Sunday, April 23, 2017

Meade Focal Reducer Tests

I purchased and just received a Meade f/6.3 focal reducer/field flattener for my Meade LX200GPS 8" telescope.

The purpose of this optic (which is mounted between the telescope and the camera/eyepiece) is to provide a wider field of view which is much brighter than without. The telescope is build at f/10, which is quite dim, but that is made up in the fact that it gathers a lot of light because the mirror collector is 8 inched in diameter.
However, for astrophotography purposes, f/10 makes for longer exposures compared to a f/6.3 optic setup... in other words, the time of exposure is reduce by almost 40%. For example, if (without the focal reducer) it took 10 minutes to create an acceptable image of a galaxy, then with the focal reducer that time would be shortened to just over 6 minutes.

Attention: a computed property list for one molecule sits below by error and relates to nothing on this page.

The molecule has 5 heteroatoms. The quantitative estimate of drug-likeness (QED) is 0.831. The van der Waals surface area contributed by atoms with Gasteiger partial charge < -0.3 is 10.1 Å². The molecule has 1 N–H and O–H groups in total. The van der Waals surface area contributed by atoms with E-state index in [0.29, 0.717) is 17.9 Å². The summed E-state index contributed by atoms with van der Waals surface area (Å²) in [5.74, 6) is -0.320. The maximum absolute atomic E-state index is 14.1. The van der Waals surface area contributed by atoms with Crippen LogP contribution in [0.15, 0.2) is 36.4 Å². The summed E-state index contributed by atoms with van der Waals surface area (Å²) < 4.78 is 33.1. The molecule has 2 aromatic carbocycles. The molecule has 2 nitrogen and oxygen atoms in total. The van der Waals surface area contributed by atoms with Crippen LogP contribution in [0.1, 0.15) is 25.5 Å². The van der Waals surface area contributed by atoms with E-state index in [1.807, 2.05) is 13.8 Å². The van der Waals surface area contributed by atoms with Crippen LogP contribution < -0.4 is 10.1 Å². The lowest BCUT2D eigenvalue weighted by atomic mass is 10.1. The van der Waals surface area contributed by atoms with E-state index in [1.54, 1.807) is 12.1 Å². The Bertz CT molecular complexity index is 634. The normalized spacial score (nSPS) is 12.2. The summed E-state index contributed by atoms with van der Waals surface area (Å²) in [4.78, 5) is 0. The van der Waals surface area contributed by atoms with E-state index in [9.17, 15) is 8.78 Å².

The disadvantage is that the field of view is much wider, thus making the object (in this case some galaxy) appear nearly 40% smaller than without the focal reducer. So it is a trade-off: either a short exposure (which is desirable) or a more magnified view.

In my tests, I took an image without the focal reducer. Here is the setup:
DSLR + T ring + camera adapter + telescope
And here is the "base line image":

Then I inserted the Meade Focal Reducer:
DSLR + T ring + camera adapter + Focal Reducer + Telescope 
And the resulting image:

Then I inserted the electric focuser for the telescope:
DSLR + T ring + camera adapter + electric focuser + focal reducer + telescope
And the result:

I was surprised to find that by adding more distance AFTER the focal reducer in this manner that the field of view increased and the exposure time was also shorter... and a bonus, it appears that there was less vignetting!

Again, here are the resulting images:
No focal reducer
Focal reducer with                      Focal reducer with
minimum distance                       maximum distance

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